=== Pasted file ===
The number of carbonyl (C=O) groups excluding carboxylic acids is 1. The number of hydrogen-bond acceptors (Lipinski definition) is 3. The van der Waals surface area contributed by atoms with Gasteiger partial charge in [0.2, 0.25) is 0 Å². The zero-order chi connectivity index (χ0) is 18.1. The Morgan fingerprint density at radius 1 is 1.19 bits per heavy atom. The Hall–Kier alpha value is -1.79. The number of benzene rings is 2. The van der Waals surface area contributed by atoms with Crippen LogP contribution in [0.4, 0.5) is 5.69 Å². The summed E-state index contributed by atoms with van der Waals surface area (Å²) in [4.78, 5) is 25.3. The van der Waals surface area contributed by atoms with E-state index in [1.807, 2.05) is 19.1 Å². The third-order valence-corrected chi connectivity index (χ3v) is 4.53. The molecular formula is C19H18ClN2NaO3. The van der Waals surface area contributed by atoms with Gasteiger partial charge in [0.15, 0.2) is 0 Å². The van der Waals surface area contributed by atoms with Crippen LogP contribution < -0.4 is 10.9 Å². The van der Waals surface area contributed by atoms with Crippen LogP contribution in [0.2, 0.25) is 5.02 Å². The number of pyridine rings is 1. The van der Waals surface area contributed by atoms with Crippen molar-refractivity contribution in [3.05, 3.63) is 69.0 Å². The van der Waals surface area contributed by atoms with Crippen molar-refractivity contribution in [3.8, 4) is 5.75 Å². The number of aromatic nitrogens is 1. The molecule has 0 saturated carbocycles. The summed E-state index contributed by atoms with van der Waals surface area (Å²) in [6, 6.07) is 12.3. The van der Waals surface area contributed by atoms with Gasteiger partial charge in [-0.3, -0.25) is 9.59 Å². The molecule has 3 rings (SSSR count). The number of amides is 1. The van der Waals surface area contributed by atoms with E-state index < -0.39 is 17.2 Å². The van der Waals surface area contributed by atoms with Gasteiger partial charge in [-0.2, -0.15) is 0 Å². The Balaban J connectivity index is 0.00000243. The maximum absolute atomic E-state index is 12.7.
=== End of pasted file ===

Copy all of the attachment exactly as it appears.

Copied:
The number of carbonyl (C=O) groups excluding carboxylic acids is 1. The number of hydrogen-bond acceptors (Lipinski definition) is 3. The van der Waals surface area contributed by atoms with Gasteiger partial charge in [0.2, 0.25) is 0 Å². The zero-order chi connectivity index (χ0) is 18.1. The Morgan fingerprint density at radius 1 is 1.19 bits per heavy atom. The Hall–Kier alpha value is -1.79. The number of benzene rings is 2. The van der Waals surface area contributed by atoms with Crippen LogP contribution in [0.4, 0.5) is 5.69 Å². The summed E-state index contributed by atoms with van der Waals surface area (Å²) in [4.78, 5) is 25.3. The van der Waals surface area contributed by atoms with E-state index in [1.807, 2.05) is 19.1 Å². The third-order valence-corrected chi connectivity index (χ3v) is 4.53. The molecular formula is C19H18ClN2NaO3. The van der Waals surface area contributed by atoms with Gasteiger partial charge in [0.15, 0.2) is 0 Å². The van der Waals surface area contributed by atoms with Crippen LogP contribution < -0.4 is 10.9 Å². The van der Waals surface area contributed by atoms with Crippen LogP contribution in [0.2, 0.25) is 5.02 Å². The number of pyridine rings is 1. The van der Waals surface area contributed by atoms with Crippen molar-refractivity contribution in [3.05, 3.63) is 69.0 Å². The van der Waals surface area contributed by atoms with Crippen molar-refractivity contribution in [3.8, 4) is 5.75 Å². The number of aromatic nitrogens is 1. The molecule has 0 saturated carbocycles. The summed E-state index contributed by atoms with van der Waals surface area (Å²) in [6, 6.07) is 12.3. The van der Waals surface area contributed by atoms with Gasteiger partial charge in [-0.3, -0.25) is 9.59 Å². The molecule has 3 rings (SSSR count). The number of amides is 1. The van der Waals surface area contributed by atoms with E-state index < -0.39 is 17.2 Å². The van der Waals surface area contributed by atoms with Gasteiger partial charge in [-0.2, -0.15) is 0 Å². The Balaban J connectivity index is 0.00000243. The maximum absolute atomic E-state index is 12.7.